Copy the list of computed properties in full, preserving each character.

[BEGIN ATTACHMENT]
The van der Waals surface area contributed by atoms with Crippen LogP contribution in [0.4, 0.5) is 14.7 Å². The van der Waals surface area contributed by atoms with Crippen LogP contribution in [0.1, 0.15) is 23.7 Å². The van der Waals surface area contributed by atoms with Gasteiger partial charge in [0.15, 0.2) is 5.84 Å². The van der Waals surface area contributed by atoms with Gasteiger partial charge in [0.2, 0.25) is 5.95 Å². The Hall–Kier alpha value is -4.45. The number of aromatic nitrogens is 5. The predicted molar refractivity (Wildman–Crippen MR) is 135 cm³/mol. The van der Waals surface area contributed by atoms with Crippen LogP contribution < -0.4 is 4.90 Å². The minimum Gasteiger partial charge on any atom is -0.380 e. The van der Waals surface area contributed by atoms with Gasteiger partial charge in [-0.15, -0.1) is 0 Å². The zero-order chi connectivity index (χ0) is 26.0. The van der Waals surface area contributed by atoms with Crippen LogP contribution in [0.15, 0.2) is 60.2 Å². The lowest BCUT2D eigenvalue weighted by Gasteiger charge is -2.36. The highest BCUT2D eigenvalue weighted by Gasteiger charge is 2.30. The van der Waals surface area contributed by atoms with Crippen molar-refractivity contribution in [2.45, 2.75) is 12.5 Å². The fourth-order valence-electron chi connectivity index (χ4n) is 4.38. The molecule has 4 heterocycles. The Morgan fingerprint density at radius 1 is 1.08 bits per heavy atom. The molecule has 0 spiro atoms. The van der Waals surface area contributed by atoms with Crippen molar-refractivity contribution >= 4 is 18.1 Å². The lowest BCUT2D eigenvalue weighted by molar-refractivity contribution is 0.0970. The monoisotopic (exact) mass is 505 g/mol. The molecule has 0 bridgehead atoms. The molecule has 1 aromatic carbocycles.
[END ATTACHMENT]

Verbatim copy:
The van der Waals surface area contributed by atoms with Crippen LogP contribution in [0.4, 0.5) is 14.7 Å². The van der Waals surface area contributed by atoms with Crippen LogP contribution in [0.1, 0.15) is 23.7 Å². The van der Waals surface area contributed by atoms with Gasteiger partial charge in [0.15, 0.2) is 5.84 Å². The van der Waals surface area contributed by atoms with Gasteiger partial charge in [0.2, 0.25) is 5.95 Å². The Hall–Kier alpha value is -4.45. The number of aromatic nitrogens is 5. The predicted molar refractivity (Wildman–Crippen MR) is 135 cm³/mol. The van der Waals surface area contributed by atoms with Crippen LogP contribution < -0.4 is 4.90 Å². The minimum Gasteiger partial charge on any atom is -0.380 e. The van der Waals surface area contributed by atoms with Gasteiger partial charge in [-0.15, -0.1) is 0 Å². The zero-order chi connectivity index (χ0) is 26.0. The van der Waals surface area contributed by atoms with Crippen LogP contribution in [0.15, 0.2) is 60.2 Å². The lowest BCUT2D eigenvalue weighted by Gasteiger charge is -2.36. The highest BCUT2D eigenvalue weighted by Gasteiger charge is 2.30. The van der Waals surface area contributed by atoms with Crippen molar-refractivity contribution in [2.45, 2.75) is 12.5 Å². The fourth-order valence-electron chi connectivity index (χ4n) is 4.38. The molecule has 4 heterocycles. The Morgan fingerprint density at radius 1 is 1.08 bits per heavy atom. The molecule has 0 spiro atoms. The van der Waals surface area contributed by atoms with Crippen molar-refractivity contribution >= 4 is 18.1 Å². The lowest BCUT2D eigenvalue weighted by molar-refractivity contribution is 0.0970. The monoisotopic (exact) mass is 505 g/mol. The molecule has 0 bridgehead atoms. The molecule has 1 aromatic carbocycles.